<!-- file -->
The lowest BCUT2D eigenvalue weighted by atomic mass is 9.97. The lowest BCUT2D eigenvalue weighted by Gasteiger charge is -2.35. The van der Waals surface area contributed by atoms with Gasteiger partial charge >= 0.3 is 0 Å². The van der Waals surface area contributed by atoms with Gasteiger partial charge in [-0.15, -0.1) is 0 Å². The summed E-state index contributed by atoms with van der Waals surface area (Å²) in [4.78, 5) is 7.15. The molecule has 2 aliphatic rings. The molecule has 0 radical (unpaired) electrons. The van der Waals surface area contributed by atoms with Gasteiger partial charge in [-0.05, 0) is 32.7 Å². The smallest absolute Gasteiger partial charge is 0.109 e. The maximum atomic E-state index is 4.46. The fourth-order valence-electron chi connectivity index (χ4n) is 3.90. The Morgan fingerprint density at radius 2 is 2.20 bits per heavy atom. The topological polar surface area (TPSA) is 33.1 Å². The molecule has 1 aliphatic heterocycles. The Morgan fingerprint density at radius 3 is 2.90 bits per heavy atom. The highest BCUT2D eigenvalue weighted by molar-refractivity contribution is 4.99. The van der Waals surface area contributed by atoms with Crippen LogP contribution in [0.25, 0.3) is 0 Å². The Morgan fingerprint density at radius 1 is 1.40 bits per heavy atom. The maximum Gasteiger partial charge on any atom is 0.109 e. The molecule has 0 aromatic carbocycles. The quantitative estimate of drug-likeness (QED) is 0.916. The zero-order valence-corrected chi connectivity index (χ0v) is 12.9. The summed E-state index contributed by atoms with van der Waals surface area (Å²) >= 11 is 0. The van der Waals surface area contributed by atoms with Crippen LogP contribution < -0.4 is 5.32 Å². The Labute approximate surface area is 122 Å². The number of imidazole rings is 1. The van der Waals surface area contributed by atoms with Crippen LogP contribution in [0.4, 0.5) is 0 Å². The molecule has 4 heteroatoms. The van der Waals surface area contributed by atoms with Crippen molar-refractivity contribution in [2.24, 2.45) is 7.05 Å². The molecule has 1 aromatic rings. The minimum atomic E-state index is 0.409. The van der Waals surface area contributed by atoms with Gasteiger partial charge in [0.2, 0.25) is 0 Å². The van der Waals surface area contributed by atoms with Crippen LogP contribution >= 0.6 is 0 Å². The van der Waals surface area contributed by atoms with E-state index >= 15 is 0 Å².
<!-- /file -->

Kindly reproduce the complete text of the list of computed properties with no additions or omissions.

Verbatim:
The lowest BCUT2D eigenvalue weighted by atomic mass is 9.97. The lowest BCUT2D eigenvalue weighted by Gasteiger charge is -2.35. The van der Waals surface area contributed by atoms with Gasteiger partial charge >= 0.3 is 0 Å². The van der Waals surface area contributed by atoms with Gasteiger partial charge in [-0.15, -0.1) is 0 Å². The summed E-state index contributed by atoms with van der Waals surface area (Å²) in [4.78, 5) is 7.15. The molecule has 2 aliphatic rings. The molecule has 0 radical (unpaired) electrons. The van der Waals surface area contributed by atoms with Gasteiger partial charge in [-0.05, 0) is 32.7 Å². The smallest absolute Gasteiger partial charge is 0.109 e. The maximum atomic E-state index is 4.46. The fourth-order valence-electron chi connectivity index (χ4n) is 3.90. The Morgan fingerprint density at radius 2 is 2.20 bits per heavy atom. The topological polar surface area (TPSA) is 33.1 Å². The molecule has 1 aliphatic heterocycles. The Morgan fingerprint density at radius 3 is 2.90 bits per heavy atom. The highest BCUT2D eigenvalue weighted by molar-refractivity contribution is 4.99. The van der Waals surface area contributed by atoms with Crippen LogP contribution in [0.25, 0.3) is 0 Å². The Morgan fingerprint density at radius 1 is 1.40 bits per heavy atom. The maximum Gasteiger partial charge on any atom is 0.109 e. The molecule has 0 aromatic carbocycles. The quantitative estimate of drug-likeness (QED) is 0.916. The zero-order valence-corrected chi connectivity index (χ0v) is 12.9. The summed E-state index contributed by atoms with van der Waals surface area (Å²) >= 11 is 0. The van der Waals surface area contributed by atoms with Crippen LogP contribution < -0.4 is 5.32 Å². The Labute approximate surface area is 122 Å². The number of imidazole rings is 1. The van der Waals surface area contributed by atoms with Crippen LogP contribution in [0.4, 0.5) is 0 Å². The molecule has 4 heteroatoms. The van der Waals surface area contributed by atoms with Crippen molar-refractivity contribution in [2.24, 2.45) is 7.05 Å². The molecule has 1 aromatic rings. The minimum atomic E-state index is 0.409. The van der Waals surface area contributed by atoms with Gasteiger partial charge in [0.2, 0.25) is 0 Å². The van der Waals surface area contributed by atoms with Crippen LogP contribution >= 0.6 is 0 Å². The van der Waals surface area contributed by atoms with E-state index >= 15 is 0 Å².